Last week a federal grand jury indicted 26 of Nashville Bloods members on charges including racketeering, murder conspiracy, weapons possession, assault with a dangerous weapon and drug possession with intent to distribute.
The two-year investigation that led to Wednesday morning’s roundup of 21 Bloods gang members started when the Metro police gang unit seized weapons they believed were involved in gang shootings.
Shortly after the initial weapons seizure, the Bureau of Alcohol Tobacco and Firearms got involved, followed by the U.S. Marshals Service, the Davidson County District Attorney’s Office and the Gallatin Police Department.
Steven Gerido, assistant special agent in charge for the ATF, said the investigation is only getting started.
“It is a good case, and it is only getting started,” he said. “There’s more work to be done.”
The indictment documents movements and conversations among various gang members, including discussions about buying and selling guns as well as drugs, robbing, shooting and organizing the gang’s ranks.
At a Jan. 3, meeting of the Bloods, the indictment describes how gang members discuss making other drug dealers on South Eighth Street pay tax to the Bloods. Ricky Williams, 24, tells the others, “[It] is about to get real deal organized. I’m trying to get some money, and I’m trying to take this [thing] over. … I am on some world domination type s**t.”
The 70-page, 30-count indictment also states that Lonnie Greenlee, co-founder of the Galaxy Star Drug Awareness and Gang Prevention Center, used the center as a haven for gang members, providing a meeting spot for gang leaders and providing means of falsifying community service papers at a charge of about $50 for a day’s worth of service hours.
In a release Thursday, a Galaxy Star spokesperson denied any involvement in criminal activity, stating that Greenlee hasn’t had an official status with the center in more than two years. Clemmie Greenlee, his sister, is the current Galaxy Star president and is not implicated in the indictment.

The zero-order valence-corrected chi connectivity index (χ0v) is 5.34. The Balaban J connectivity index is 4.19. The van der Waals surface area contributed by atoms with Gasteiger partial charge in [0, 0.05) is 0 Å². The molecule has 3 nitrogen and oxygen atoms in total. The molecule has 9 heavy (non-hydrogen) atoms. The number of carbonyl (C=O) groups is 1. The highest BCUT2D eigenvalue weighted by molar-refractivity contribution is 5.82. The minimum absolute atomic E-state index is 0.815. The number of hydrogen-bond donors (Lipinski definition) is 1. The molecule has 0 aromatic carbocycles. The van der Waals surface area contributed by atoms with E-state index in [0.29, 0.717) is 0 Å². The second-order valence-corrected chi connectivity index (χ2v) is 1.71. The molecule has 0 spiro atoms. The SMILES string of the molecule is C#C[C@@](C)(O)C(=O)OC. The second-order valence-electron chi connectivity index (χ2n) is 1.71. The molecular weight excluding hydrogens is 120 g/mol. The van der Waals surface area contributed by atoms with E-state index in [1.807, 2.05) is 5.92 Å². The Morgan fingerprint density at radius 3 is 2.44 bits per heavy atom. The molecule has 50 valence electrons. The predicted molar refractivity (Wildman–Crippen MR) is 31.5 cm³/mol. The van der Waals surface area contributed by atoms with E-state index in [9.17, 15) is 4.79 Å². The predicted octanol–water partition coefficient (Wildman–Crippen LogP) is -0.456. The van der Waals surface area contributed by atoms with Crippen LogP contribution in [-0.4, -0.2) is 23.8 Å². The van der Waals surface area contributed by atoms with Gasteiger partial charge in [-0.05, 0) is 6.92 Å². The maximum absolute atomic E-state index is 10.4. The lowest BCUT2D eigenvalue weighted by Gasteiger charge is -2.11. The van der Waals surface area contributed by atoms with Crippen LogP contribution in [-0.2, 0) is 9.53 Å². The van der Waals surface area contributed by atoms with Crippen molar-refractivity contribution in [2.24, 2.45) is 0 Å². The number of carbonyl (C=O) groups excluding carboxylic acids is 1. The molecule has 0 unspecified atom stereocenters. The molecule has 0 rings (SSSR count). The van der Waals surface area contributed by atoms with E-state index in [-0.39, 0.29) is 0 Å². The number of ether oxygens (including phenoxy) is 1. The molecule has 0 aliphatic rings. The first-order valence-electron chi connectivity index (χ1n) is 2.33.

“Galaxy Star is a lawful nonprofit organization that works with people who have been marginalized by society, including gang members,” the statement reads.
“These arrests are merely the next logical step in the on-going investigation,” said Jerry Martin, U.S. attorney for the Middle District of Tennessee. “I am confident that as we continue to unpackage and piece together the illegal activity of these individuals, our community will be a safer place as we prepare to present our cases against these individuals and insure they are removed from our community for a long period of time.”
The 26 Bloods are from two sets of the street gang, the Tree Top Pirus and Eastside Skyline Pirus, named after the California neighborhoods where they originated. Together police believe those Bloods units consist of about 80 of Nashville’s 2,600 identified gang members.
Those indicted include: Lonnie Newsome, Ricky Williams, William Bartlett, Tim Allen, Anthony Brooks, Anthony Lampkins, Antonio Washington, Kerry Pettus, Joedon Bradley, Deshaune Jones, Donald Dowell, Alonzo McLaurine, Aaron Gooch, Jermaine Tate, Shayne Gibson, Alexander McDonald, Jermaine Coward, Jeffrey Albea, Torey Cohen Boseman, Karlos Taylor, Anthony Campbell, James House, Rodney Britton and Lonnie Greenlee.